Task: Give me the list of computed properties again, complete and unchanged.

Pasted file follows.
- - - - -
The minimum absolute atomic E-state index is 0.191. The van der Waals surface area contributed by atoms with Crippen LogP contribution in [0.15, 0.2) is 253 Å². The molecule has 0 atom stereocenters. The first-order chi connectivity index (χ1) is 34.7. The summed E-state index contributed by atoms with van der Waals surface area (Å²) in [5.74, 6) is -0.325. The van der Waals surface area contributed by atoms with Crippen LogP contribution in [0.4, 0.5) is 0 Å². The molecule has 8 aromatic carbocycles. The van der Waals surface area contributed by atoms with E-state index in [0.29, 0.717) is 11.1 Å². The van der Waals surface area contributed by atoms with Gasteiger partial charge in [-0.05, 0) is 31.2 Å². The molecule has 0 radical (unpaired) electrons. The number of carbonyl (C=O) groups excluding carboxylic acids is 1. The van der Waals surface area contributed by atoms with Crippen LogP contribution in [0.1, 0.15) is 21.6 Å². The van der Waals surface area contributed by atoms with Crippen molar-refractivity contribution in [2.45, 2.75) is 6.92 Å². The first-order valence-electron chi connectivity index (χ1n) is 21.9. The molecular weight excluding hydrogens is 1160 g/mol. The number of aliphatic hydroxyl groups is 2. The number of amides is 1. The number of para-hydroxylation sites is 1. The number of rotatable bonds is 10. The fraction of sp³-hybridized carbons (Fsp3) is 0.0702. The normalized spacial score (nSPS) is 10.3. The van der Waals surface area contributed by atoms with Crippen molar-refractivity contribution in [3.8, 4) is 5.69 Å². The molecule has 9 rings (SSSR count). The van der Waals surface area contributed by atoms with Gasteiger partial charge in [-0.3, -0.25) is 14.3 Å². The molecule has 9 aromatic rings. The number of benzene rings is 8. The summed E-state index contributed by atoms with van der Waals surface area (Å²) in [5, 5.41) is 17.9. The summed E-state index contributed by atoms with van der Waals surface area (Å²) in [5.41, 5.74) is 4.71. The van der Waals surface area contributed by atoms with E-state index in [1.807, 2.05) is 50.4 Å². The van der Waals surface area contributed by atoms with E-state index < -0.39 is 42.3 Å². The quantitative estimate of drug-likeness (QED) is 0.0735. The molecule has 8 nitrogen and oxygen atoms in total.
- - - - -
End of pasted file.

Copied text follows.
The minimum absolute atomic E-state index is 0.191. The van der Waals surface area contributed by atoms with Crippen LogP contribution in [0.15, 0.2) is 253 Å². The molecule has 0 atom stereocenters. The first-order chi connectivity index (χ1) is 34.7. The summed E-state index contributed by atoms with van der Waals surface area (Å²) in [5.74, 6) is -0.325. The van der Waals surface area contributed by atoms with Crippen LogP contribution in [0.4, 0.5) is 0 Å². The molecule has 8 aromatic carbocycles. The van der Waals surface area contributed by atoms with E-state index in [0.29, 0.717) is 11.1 Å². The van der Waals surface area contributed by atoms with Gasteiger partial charge in [-0.05, 0) is 31.2 Å². The molecule has 0 radical (unpaired) electrons. The number of carbonyl (C=O) groups excluding carboxylic acids is 1. The van der Waals surface area contributed by atoms with Crippen LogP contribution in [0.1, 0.15) is 21.6 Å². The van der Waals surface area contributed by atoms with Crippen molar-refractivity contribution in [2.45, 2.75) is 6.92 Å². The first-order valence-electron chi connectivity index (χ1n) is 21.9. The molecular weight excluding hydrogens is 1160 g/mol. The number of aliphatic hydroxyl groups is 2. The number of amides is 1. The number of para-hydroxylation sites is 1. The number of rotatable bonds is 10. The fraction of sp³-hybridized carbons (Fsp3) is 0.0702. The normalized spacial score (nSPS) is 10.3. The van der Waals surface area contributed by atoms with Crippen molar-refractivity contribution in [3.8, 4) is 5.69 Å². The molecule has 9 rings (SSSR count). The van der Waals surface area contributed by atoms with Gasteiger partial charge in [-0.3, -0.25) is 14.3 Å². The molecule has 9 aromatic rings. The number of benzene rings is 8. The summed E-state index contributed by atoms with van der Waals surface area (Å²) in [5, 5.41) is 17.9. The summed E-state index contributed by atoms with van der Waals surface area (Å²) in [5.41, 5.74) is 4.71. The van der Waals surface area contributed by atoms with E-state index in [1.807, 2.05) is 50.4 Å². The van der Waals surface area contributed by atoms with E-state index < -0.39 is 42.3 Å². The quantitative estimate of drug-likeness (QED) is 0.0735. The molecule has 8 nitrogen and oxygen atoms in total.